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  #1  
Old 08-10-2010
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Trolling motor power consumption?

I have a Minnkota Endura 50 that I use on a 20' Mirage sailboat. I use it mainly to motor in and out of the Marina (15 minutes max. each way) but I occasionally use it to troll around the cliff areas to fish (sails stowed of course). In that case I usually keep it on the the number 2-3 setting. I just bought a 720 cranking amps/115 amp hours 27 series deep cycle battery to power it. How long can I expect to use the trolling motor before I discharge the the battery? Can I use the motor several outings before I have to recharge the battery if I'm not taking much power away each trip or will I have to recharge it after every outing? Also wondering if one ican use a small solar charger to recharge/ maintain the battery while it's not being used? The battery is pretty heavy and hard to load/unload on the boat if I have to take it home each time to charge. The boat is dry stored on the trailer with no AC power available.
I had been using a 525amp battery (24 series a starting not deep cycle) but I decided to get the right kind and size to make sure I'm not left stranded.
I'm open to any suggestions.
Thanks,
Steve

Last edited by SteveON; 08-10-2010 at 09:06 PM.
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Old 08-10-2010
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What is the amperage draw of the Minnkota? A Group 27 deep cycle wet cell battery has about 100-110 amp-hours at the 20 hour rate...or at a draw of about 5 amps per hour.

If the motor is providing 40 lbs. of thrust, that is about 2/3 of a HP or 500 watts or about 40 amps @ 12.6 VDC. This is based on the following:

746 W = 1 HP
58 lbs. thrust = 1 HP

If you're using the battery for .5 hours each time out, you're using 20 amp-hours (.5 hours * 40 amps).

The battery is rated for 100-110 amp-hours, but should not typically be discharged past the 50% point, so you have effectively 50 amp-hours, so ideally, you can use it for two trips before needing to recharge it. I'd point out that the 100-110 amp-hour rating is a 20-hour rating or at a 5 amp draw. With a 40 amp-draw, it is likely to be a good deal less, and you'll probably really want to charge the battery after every trip.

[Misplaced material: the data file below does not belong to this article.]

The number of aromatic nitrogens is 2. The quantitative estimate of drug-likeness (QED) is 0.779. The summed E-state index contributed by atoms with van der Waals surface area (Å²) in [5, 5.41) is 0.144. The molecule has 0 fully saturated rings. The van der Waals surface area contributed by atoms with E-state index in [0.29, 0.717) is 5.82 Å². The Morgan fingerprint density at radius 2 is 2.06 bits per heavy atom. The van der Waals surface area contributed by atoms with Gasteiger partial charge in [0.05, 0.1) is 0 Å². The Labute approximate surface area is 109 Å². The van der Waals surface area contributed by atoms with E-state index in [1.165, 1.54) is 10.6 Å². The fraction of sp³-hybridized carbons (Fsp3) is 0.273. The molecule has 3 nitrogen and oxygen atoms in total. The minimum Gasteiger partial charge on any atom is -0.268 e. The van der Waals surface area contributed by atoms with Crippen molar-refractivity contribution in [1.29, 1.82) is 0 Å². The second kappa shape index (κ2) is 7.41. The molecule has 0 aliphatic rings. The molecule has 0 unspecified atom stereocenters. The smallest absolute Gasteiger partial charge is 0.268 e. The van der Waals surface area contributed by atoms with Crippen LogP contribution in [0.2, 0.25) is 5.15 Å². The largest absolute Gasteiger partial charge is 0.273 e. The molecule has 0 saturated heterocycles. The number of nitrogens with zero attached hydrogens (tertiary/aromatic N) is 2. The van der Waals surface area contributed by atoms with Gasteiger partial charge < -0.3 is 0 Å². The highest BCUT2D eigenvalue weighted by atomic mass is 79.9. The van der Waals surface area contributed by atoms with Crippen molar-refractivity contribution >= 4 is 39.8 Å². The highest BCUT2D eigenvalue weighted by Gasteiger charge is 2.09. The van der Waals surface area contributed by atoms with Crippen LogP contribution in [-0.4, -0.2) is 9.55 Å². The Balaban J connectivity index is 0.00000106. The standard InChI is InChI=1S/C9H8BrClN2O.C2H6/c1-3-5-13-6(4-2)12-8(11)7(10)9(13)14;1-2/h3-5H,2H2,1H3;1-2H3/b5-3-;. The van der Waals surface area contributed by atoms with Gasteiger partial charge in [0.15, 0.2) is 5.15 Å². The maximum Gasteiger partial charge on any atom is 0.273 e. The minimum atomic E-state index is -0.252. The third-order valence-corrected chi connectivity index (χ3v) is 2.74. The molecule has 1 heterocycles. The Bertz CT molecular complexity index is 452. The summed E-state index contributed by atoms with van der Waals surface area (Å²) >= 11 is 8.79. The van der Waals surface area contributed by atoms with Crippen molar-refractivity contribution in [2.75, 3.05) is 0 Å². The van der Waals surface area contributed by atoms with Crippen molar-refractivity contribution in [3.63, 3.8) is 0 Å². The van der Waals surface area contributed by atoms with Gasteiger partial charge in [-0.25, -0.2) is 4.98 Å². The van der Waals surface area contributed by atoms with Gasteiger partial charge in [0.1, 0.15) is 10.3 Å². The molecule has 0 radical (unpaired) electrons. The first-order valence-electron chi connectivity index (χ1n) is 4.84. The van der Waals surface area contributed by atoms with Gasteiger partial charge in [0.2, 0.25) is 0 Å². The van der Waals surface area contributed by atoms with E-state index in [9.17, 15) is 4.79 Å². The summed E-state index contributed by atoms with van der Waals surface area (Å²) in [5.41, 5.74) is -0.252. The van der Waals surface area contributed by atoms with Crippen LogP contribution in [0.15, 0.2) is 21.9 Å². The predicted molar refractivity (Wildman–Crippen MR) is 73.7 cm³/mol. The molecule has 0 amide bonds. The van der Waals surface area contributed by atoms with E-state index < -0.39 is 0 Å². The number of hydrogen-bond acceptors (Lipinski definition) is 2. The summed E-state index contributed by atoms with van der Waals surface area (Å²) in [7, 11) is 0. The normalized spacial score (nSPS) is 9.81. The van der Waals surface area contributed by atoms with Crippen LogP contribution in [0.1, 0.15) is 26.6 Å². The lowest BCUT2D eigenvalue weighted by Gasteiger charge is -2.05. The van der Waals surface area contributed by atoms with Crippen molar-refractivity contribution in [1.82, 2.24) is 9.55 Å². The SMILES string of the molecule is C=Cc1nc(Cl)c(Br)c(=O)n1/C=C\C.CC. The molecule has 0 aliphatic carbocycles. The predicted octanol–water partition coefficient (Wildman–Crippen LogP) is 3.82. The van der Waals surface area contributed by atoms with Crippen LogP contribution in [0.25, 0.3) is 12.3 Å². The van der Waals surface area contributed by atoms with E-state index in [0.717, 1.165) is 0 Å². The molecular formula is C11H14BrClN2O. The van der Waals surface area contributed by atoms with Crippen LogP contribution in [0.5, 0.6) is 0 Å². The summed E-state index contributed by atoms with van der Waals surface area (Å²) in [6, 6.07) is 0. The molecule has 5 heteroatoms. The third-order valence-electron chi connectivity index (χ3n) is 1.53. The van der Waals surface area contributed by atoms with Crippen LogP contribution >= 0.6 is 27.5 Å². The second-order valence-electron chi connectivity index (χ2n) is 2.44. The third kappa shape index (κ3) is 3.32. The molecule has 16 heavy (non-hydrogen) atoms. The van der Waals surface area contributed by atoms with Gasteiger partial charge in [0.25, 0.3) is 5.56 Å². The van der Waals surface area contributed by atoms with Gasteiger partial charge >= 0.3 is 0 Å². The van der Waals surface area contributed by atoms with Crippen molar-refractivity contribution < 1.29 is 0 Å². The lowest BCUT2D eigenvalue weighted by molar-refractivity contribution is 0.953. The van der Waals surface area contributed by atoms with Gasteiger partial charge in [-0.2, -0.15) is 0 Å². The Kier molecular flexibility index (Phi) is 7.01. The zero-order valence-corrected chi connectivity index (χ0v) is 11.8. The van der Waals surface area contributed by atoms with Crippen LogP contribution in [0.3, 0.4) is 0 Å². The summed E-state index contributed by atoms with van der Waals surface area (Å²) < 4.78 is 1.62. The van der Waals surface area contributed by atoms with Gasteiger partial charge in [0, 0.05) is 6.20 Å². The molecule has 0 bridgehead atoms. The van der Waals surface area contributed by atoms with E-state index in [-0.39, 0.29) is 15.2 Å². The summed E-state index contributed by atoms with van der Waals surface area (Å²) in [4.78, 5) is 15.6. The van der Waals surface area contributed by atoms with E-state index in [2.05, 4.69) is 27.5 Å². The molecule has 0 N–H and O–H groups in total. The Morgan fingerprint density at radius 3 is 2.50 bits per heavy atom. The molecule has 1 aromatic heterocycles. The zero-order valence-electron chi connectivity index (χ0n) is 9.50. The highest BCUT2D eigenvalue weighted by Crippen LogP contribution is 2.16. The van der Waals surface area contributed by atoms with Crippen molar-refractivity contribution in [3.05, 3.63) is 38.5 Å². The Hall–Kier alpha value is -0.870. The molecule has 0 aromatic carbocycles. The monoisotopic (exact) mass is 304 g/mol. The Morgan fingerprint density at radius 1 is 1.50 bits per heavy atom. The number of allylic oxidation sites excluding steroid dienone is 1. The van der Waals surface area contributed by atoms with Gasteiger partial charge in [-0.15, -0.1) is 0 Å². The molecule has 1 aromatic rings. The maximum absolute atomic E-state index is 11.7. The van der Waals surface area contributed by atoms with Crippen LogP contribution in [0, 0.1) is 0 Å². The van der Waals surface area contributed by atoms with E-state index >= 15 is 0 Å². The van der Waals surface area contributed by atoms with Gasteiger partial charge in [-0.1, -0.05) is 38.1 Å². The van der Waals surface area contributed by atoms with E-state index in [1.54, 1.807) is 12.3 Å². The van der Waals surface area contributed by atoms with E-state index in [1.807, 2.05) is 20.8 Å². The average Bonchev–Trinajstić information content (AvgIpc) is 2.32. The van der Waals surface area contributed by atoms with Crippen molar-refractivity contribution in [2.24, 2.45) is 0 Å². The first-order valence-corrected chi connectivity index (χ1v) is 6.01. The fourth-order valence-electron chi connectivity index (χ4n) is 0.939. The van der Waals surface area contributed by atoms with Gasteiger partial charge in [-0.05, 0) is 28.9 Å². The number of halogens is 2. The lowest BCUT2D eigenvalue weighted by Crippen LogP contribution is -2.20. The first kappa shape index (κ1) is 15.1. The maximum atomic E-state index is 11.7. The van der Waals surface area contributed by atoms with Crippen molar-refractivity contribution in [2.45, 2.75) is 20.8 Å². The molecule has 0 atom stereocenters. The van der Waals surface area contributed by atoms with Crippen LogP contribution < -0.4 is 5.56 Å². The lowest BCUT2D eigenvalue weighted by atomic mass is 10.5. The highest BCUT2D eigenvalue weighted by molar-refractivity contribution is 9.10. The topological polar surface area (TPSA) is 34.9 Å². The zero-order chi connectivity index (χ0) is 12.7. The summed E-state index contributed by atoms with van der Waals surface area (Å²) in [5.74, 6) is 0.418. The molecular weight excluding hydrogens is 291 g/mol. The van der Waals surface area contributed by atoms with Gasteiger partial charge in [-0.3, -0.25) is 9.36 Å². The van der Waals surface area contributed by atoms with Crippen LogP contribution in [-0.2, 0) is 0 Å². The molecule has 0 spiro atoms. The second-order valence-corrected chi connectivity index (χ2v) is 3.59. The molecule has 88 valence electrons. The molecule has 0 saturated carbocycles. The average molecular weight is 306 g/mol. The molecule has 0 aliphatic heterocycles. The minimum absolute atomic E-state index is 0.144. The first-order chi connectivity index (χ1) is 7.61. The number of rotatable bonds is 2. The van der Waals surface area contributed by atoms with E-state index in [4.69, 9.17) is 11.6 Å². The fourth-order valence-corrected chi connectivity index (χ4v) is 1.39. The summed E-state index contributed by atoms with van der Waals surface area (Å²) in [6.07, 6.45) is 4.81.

I'd point out that wet-cell batteries self-discharge during the warmer weather at a rate of up to 1% per day. So, if you leave the boat for two weeks, it will have lost possible 14 amp-hours from self discharge alone.

I would recommend getting a 30 watt solar panel to recharge the battery. A 30 watt panel, is about 2 amps per hour at 14.4 volts, and that will give you about 10 amp-hours of battery charging per day or so, especially if you're using a MPPT type charge controller. During the course of a week, it will return, on average, probably about 60 amp-hours to the battery, meaning that it will probably be able to handle your weekend usage of the boat each week.
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Last edited by sailingdog; 08-10-2010 at 10:33 PM.
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Sailingdog,
Thanks for your reply. Your answer makes perfect sense and I really appreciate the solar charger recommendation as well. I'll be search for a 30 watt panel with a MPPT type charger. Any suggestion where to start shopping? Ebay? Amazon? I might just have to suck it up until I find a setup and drag the battery home each time for now.
Thanks again!
Steve
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You can probably find a 30 watt panel with a charge controller, but it will likely be a non-MPPT type charge controller. It should work fairly well, but you're not likely to find a MPPT-type charge controller in an affordable kit.

A 30 watt polycrystalline or monocrystalline panel on eBay will run about $90. A non-MPPT charge controller will run about $20. I'd recommend you read the primer I wrote about Solar Power On Boats too.

You might also try Harbor Freight or Northern Tools. I got a 30 Watt panel that I use for winter battery maintenance at HF for not too much money and IIRC, it came with a small charge controller. I gave the charge controller to a friend, since I already have an MPPT one installed on my boat.
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Old 08-10-2010